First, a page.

On fourday, Alyiakal searches Jakaafra for Adayal, but can find no trace of her. Nor can he do so on fiveday, or sixday. On sevenday, he leaves the quarters just after dawn, determined to find her.
She is not at her parents’ house, nor anywhere along the wall.
Finally, he walks to where she had found him on threeday. She is not there. He looks to the wall, then nods. He quickly climbs the wall and stops on the top. Does he dare to enter the Forest without her protection?
Do you dare not to?
He takes some time to create a concealment around himself, not one like he has raised before, but one more like the interlocked patterns of the great Forest creatures. Hoping that it will suffice, he eases himself down into the forest and onto the shorter path, the one Adayal had led him back to the wall along at the end of their evening. He cannot see, not with his eyes, but must rely on his senses. He walks as quietly as he can, not wishing to alarm any creature needlessly, but he must see Adayal one more time.
He slips around the last curve in the path before her tree bower… and senses that she stands by the door, as if she has expected him.
He hurries to her, dropping the concealment, then stops as he sees the sad smile. “Adayal… I have to leave.”
“I know. I knew then.” She smiles more happily. “You can walk the Forest now, whenever you wish.”
“I learned it from you.” Quickly, he adds, “I have to go to be trained as a Mirror Lancer officer… if I can be.”
“You will be, if that is what you want.”
“Will you be here when I finish training? I want you to be with me.”
“Alyiakal, you have seen me. I cannot be far from the Forest, and you are meant for one kind of greatness. I cannot share that greatness. Nor would you be happy if I were by your side, because I would be but half there.”
He finds he can say nothing.
“I will walk back to the wall with you,” she says gently. “I cannot tell you how it moved me that you would enter the Forest for me.”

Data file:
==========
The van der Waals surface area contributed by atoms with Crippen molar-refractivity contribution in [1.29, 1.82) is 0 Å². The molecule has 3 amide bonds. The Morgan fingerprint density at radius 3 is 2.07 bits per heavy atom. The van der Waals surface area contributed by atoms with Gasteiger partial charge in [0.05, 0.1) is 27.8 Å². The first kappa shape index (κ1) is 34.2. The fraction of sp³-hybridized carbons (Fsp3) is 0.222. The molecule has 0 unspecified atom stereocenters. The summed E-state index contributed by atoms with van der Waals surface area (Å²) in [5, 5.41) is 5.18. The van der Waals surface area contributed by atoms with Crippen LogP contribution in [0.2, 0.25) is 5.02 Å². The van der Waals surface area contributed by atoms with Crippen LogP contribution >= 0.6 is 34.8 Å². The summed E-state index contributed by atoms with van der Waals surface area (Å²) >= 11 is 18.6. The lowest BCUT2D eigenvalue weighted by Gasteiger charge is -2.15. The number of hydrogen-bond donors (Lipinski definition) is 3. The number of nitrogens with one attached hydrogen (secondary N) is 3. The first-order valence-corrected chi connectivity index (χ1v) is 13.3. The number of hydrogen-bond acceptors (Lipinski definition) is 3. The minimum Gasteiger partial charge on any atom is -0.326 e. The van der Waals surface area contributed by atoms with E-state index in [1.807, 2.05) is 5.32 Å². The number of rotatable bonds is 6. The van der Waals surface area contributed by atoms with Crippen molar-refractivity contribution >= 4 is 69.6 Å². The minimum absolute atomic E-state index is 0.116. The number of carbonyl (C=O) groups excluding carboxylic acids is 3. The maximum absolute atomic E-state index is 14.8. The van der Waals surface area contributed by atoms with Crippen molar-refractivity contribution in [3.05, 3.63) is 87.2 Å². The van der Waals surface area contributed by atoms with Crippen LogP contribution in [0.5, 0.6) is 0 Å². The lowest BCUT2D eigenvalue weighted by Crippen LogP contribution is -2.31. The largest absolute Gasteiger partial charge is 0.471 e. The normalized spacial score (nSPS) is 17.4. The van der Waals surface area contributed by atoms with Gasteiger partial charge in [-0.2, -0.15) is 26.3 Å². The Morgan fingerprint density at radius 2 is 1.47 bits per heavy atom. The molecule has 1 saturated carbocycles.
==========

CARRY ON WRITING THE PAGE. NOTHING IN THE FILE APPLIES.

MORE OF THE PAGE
Alyiakal’s eyes burn, but he nods. He does not trust himself to speak.
She takes his hand in hers, and they begin to walk.
Two large tawny cougars, perhaps half the size of the great black panther cats, appear and walk before them.
“They… they do your bidding.”
“No… they are here to honor you. For your courage and your understanding of the Forest.”
Alyiakal has his doubts, but he does not voice them.
When they reach the wall, there is a flicker, and Adayal appears as the great black panther cat and springs to the top of the wall. Alyiakal studies her with his senses, but she is indeed what he sees. He climbs to the top of the wall, where Adayal has returned to being the black-haired, black-eyed, beautiful woman who has loved him.
“Do you see now?” she asks softly. He nods.
“Do great deeds, honest deeds, and do them with all your heart. You can.”
Now. After a long moment, he slips down the wall and then steps back to look at her once more.
The two tawny cougars have joined her on the top of the sunstone wall, flanking her. She looks down at him, then speaks softly, as if to a beloved, yet her words are clear in his ears and thoughts. “You are a part of the Forest, and part of it will always be with you.”
“Because of you.”
“And you,” she replies.
She stands there for a moment, then reappears as the great panther, framed by the two smaller tawny cougars. An instant later, the top of the wall is vacant.
Alyiakal just stares for long moments that seem to last forever, her words reverberating in his thoughts. Finally, he takes a deep breath.
After a last look at the empty wall, Alyiakal turns and begins the walk back to Jakaafra.
North of the Rational Stars, far, far away
There lie the lands of Naclos, warm and so fey
North of the Rational Stars, well beyond day,
There wait in tall trees words no altage dare say.
“The Forest Girl” © L. E. Modesitt, Jr., 2017